Aggregates, Crystals, Gels, and Amyloids: Intracellular and Extracellular Phenotypes at the Crossroads of Immunoglobulin Physicochemical Property and Cell Physiology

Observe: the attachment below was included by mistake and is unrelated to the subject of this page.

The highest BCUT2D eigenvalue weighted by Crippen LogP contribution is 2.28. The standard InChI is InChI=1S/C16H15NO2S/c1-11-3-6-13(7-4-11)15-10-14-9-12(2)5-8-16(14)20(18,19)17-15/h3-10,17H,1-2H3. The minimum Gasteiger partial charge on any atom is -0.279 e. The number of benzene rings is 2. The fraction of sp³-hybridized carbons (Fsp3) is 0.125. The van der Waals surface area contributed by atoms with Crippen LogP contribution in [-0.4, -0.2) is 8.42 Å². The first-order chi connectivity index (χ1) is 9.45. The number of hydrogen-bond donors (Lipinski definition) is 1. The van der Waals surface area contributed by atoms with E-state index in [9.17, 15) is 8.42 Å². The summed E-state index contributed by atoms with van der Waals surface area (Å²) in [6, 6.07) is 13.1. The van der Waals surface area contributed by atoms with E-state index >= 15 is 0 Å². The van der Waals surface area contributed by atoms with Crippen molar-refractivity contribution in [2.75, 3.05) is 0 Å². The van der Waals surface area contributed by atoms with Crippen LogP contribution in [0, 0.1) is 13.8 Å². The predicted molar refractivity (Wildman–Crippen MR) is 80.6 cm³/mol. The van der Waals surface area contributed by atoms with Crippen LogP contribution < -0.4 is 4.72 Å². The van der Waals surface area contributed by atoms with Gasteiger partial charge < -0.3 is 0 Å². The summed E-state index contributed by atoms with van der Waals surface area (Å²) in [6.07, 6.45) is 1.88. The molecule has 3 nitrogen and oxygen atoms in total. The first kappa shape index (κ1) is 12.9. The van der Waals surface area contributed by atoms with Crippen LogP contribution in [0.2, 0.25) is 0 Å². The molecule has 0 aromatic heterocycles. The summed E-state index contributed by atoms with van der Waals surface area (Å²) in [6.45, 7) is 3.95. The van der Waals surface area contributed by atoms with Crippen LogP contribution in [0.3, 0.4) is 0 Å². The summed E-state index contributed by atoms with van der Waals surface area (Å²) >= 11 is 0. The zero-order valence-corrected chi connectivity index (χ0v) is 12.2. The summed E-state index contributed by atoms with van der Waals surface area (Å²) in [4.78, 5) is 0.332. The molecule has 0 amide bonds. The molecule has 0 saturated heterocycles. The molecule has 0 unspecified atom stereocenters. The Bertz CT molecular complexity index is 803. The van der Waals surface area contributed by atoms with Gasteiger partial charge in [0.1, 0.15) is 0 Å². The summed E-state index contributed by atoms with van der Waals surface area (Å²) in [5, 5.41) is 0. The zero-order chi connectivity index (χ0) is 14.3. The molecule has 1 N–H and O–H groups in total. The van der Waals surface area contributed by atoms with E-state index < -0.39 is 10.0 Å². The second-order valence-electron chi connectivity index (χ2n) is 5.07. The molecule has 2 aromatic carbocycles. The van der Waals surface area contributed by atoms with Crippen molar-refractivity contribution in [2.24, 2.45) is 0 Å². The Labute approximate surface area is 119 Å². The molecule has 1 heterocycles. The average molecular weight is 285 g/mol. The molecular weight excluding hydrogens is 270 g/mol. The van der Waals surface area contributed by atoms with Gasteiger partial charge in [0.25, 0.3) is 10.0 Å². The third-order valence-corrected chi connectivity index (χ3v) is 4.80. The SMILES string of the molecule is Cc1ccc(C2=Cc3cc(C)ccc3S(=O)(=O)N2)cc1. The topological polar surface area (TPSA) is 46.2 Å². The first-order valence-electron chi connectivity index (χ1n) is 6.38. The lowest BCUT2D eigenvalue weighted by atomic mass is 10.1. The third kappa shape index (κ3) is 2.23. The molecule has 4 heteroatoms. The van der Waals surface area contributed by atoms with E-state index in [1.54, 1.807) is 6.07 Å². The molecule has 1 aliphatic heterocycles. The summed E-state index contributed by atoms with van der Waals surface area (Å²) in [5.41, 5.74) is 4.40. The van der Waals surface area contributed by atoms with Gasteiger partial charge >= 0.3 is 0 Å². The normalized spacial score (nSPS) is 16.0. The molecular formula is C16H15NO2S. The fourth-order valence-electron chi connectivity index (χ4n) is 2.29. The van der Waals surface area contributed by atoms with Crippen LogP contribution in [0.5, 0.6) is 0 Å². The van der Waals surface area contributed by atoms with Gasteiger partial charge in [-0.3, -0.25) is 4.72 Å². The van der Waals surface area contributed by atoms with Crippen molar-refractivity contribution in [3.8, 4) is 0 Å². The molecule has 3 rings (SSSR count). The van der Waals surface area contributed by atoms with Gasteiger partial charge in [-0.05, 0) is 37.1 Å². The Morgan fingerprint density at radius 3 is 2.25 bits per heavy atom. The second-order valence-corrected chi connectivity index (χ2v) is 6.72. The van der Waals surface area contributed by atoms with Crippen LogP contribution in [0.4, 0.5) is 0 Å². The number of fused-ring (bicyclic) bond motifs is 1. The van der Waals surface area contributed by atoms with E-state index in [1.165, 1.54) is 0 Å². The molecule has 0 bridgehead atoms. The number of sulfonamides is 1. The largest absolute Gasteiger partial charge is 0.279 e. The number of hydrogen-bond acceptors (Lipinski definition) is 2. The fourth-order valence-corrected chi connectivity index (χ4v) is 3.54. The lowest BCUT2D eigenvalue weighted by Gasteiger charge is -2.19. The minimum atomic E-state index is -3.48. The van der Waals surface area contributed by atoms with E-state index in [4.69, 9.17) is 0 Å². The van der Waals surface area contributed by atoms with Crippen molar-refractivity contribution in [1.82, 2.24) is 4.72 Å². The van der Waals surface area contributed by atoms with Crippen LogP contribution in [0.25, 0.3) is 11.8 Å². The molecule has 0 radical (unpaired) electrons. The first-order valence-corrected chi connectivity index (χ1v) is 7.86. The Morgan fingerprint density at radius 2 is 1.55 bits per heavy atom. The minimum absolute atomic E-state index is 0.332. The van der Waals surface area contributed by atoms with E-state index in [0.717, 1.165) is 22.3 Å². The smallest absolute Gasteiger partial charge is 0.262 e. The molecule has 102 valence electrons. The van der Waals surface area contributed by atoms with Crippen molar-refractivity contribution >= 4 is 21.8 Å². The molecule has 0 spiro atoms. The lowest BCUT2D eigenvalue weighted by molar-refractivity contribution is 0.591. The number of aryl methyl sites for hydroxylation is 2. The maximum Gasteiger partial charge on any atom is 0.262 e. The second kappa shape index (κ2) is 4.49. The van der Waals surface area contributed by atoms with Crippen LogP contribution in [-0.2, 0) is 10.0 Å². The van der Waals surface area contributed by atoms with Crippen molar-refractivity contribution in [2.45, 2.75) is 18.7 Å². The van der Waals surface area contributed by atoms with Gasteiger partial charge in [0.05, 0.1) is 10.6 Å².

Schematic representation of the relationship between individual IgG clones’ biosynthetic requirements and intrinsic cellular capacity. (a) In this hypothetical setting, two IgG clones 1 and 2 have different levels of resource requirements during biosynthesis (shown in the vertical axis). The cells have sufficient capacity to support clone 1’s biosynthesis, but do not have the capacity to meet the requirement of clone 2. Clone 2 ends up aggregating into Russell body (RB). (b) The same pair of clones were expressed in the same cell background. In this hypothetical setting, however, the cells have lost a part of their capacity due to stress, senescence, pathological changes, and so forth. As a result, both IgG clones come to develop RB phenotypes. (c) An example of successful protein engineering that reduced the biosynthetic requirements of IgG clone 2. Engineered clone no longer induces RB in the same cell host. (d) In this setting, cell phenotype engineering strategies increased the overall capacity of the cell host. The clone 2 no longer forms RB in the engineered cell host.